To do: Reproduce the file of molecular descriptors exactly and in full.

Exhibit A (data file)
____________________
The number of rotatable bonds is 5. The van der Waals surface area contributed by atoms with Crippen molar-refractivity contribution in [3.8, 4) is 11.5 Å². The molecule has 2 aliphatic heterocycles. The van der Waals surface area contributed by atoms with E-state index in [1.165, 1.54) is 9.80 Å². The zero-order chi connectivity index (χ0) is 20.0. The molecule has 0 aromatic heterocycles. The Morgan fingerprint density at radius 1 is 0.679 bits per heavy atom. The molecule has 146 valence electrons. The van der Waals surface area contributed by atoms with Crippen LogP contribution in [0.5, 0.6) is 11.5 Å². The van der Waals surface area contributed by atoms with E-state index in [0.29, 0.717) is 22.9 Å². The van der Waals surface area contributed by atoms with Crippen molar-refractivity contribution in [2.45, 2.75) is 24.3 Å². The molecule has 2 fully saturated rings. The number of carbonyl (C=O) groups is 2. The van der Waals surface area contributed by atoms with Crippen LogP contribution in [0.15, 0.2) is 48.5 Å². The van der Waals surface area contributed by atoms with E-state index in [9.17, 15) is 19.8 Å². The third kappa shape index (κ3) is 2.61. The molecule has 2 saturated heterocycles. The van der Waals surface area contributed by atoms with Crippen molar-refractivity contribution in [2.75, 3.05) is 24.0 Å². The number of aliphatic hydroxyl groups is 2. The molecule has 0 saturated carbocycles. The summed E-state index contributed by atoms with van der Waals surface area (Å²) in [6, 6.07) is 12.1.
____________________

The number of rotatable bonds is 5. The van der Waals surface area contributed by atoms with Crippen molar-refractivity contribution in [3.8, 4) is 11.5 Å². The molecule has 2 aliphatic heterocycles. The van der Waals surface area contributed by atoms with E-state index in [1.165, 1.54) is 9.80 Å². The zero-order chi connectivity index (χ0) is 20.0. The molecule has 0 aromatic heterocycles. The Morgan fingerprint density at radius 1 is 0.679 bits per heavy atom. The molecule has 146 valence electrons. The van der Waals surface area contributed by atoms with Crippen LogP contribution in [0.5, 0.6) is 11.5 Å². The van der Waals surface area contributed by atoms with E-state index in [0.29, 0.717) is 22.9 Å². The van der Waals surface area contributed by atoms with Crippen molar-refractivity contribution in [2.45, 2.75) is 24.3 Å². The molecule has 2 fully saturated rings. The number of carbonyl (C=O) groups is 2. The van der Waals surface area contributed by atoms with Crippen LogP contribution in [0.15, 0.2) is 48.5 Å². The van der Waals surface area contributed by atoms with E-state index in [9.17, 15) is 19.8 Å². The third kappa shape index (κ3) is 2.61. The molecule has 2 saturated heterocycles. The van der Waals surface area contributed by atoms with Crippen molar-refractivity contribution in [2.75, 3.05) is 24.0 Å². The number of aliphatic hydroxyl groups is 2. The molecule has 0 saturated carbocycles. The summed E-state index contributed by atoms with van der Waals surface area (Å²) in [6, 6.07) is 12.1.